Posted in Sewing

An Eighth of an Inch

January 20, 2015 - 1:52 pm

I have pants! To be specific, a pair of natural linen pants, a pair of taupe silk pants, fleece pajama bottoms, and a pair of ruffly bloomers for under skirts. But to get the pants to work I had to refine the block I posted about. 

The silk pair are the last effort, and I believe a fully refined pattern. I’m thrilled with how they fit, and they have enough style and fun to amuse me while still being refined enough for more staid company. There will be pictures of all tomorrow, weather and time permitting, and a couple more pairs will get made up shortly. 

Today I want to talk about test fitting a block. Here are the first pictures taken after I had basted the seams on my first test cut:

_MG_2613.jpg

_MG_2617.jpg

_MG_2623.jpg

Basically pretty good! Already far better than anything I would be likely to buy at the store. Notice that I’m trying it on inside out, so I can easily pin and adjust the seams.

But there are still a couple problems. The obvious one is the crotch- easy fix. There is also an extra inch that snuck in on the back leg below the hip. There’s an awkward bulkiness there that I corrected out; not sure how that curve got thrown off in the pattern, but a small correction fixed it. I just left it alone in the muslin, which was actually a linen, and got made into pants. The pattern comparison pic further down will show corrections.

The more interesting thing is small but important. Notice the waistline isn’t quite level. It’s lower on the right. I didn’t take a pic that showed a corrected crotch before I also corrected the dip, but it was more obvious at that stage.

The problem? My dart mark on the fabric was an eighth of an inch off, meaning the back right piece was 1/4” too wide at the waist. 1/4” was sufficient to noticeably throw off the fit of the pants. Trust me when I say that’s a very small percentage of my total waistline, but it points out how important it is to mark and measure carefully. Here’s the corrected back view:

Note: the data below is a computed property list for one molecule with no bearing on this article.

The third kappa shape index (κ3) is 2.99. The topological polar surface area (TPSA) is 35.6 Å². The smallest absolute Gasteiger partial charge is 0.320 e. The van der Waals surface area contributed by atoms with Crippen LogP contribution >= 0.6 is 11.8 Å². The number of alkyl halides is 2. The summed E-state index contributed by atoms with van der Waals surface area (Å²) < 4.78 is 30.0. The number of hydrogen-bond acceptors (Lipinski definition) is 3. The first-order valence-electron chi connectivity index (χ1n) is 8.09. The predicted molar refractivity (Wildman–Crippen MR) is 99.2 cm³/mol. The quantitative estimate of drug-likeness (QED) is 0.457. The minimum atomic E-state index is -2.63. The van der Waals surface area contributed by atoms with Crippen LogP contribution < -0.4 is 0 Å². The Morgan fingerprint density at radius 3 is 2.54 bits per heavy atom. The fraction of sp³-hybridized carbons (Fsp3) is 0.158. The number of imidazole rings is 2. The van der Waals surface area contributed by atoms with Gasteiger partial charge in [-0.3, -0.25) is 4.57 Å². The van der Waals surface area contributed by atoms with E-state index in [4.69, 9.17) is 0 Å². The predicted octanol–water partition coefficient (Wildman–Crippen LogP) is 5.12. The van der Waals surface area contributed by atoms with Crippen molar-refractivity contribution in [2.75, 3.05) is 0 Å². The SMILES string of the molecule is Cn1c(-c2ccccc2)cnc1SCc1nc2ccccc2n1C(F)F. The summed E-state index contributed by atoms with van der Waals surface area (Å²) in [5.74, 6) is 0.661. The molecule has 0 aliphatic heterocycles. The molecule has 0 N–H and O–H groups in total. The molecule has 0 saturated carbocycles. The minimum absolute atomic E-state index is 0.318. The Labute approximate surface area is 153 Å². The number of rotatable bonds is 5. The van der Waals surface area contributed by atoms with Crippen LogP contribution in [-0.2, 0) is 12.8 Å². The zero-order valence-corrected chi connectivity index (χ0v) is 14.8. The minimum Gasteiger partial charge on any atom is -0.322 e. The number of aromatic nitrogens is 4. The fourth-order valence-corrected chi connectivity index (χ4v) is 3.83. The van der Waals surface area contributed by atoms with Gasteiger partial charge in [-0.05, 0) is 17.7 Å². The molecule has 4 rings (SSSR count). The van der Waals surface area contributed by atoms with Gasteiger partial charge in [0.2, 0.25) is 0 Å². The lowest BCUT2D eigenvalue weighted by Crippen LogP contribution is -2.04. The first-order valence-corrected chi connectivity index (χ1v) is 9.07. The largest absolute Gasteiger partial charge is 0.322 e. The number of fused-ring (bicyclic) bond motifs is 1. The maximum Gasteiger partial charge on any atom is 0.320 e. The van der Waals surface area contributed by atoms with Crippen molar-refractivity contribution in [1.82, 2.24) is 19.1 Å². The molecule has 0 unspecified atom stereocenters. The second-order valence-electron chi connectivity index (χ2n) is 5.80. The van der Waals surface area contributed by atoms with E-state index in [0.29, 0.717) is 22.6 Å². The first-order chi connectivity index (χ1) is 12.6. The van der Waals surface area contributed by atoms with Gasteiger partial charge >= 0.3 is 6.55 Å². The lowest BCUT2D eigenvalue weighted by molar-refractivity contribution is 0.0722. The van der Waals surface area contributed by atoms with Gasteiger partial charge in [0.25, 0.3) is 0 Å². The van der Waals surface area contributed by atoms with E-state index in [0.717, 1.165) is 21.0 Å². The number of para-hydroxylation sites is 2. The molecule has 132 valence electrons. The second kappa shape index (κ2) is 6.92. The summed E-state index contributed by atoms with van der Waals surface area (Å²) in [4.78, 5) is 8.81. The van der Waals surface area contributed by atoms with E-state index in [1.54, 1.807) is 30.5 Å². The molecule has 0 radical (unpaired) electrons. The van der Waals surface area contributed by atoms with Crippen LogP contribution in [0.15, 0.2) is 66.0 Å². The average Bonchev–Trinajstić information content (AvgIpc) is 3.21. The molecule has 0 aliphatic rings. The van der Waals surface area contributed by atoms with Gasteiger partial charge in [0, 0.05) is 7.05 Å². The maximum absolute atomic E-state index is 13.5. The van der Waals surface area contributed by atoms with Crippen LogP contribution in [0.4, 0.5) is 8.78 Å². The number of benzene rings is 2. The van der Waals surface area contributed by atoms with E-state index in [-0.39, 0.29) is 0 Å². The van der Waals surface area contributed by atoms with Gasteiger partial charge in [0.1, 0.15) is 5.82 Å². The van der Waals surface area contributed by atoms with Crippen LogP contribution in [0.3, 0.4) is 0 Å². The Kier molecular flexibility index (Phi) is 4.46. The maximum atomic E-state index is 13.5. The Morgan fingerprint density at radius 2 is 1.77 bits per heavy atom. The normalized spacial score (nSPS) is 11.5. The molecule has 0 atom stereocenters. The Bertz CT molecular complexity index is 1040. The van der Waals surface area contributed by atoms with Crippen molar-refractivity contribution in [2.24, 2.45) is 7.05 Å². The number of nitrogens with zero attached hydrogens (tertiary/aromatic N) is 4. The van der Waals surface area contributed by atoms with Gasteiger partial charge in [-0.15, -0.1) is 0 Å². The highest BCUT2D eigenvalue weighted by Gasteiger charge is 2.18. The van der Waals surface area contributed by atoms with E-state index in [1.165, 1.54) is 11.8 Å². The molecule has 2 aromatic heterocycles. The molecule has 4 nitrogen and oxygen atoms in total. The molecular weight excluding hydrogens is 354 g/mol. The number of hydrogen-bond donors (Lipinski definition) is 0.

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The crotch still needed one more little tweak after this, but it was pretty close to the final. I should take a pic of how I keep track of muslin changes. Essentially I cut off excess and staple it to the pattern where it came from. That lets me easily track what bit came off where and recreate the final line in the pattern. Below is an overlapped layout of the original block from my measurements (green), the refined block in purple (though it doesn’t show the corrected back piece with the excess removed below the hip) and a complete pattern in red. It does show the hip correction, which has been copied back to the block now!

pants comparisons

Doesn’t that knee look funky? Wait til you see the silk pants I made from the pattern. 🙂 I’m thrilled with the fit. I also have patterns for pjs and bloomers, which I can share later when I have photos of all the finished pants.

Pants! a surfeit of pants! I haven’t had pants that fit this well, ever. 

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Comments

Jess

January 20, 2015 1:52 pm

I am just this side of n00b at making patterns, so I’m duly impressed with your pants. One of the things I want to do is improve my sewing and other craft skills this year, but I’m not sure where patternmaking is on that list.

Jennifer Leigh

January 20, 2015 1:52 pm

I will have a pants block and simple pattern tutorial out later this year. Lemme know if you want to test it!

Jess

January 20, 2015 1:52 pm

ooh! I may very well. I’ve been sewing for thirty years, but there is so much I have yet to learn. I have yet to master pants.

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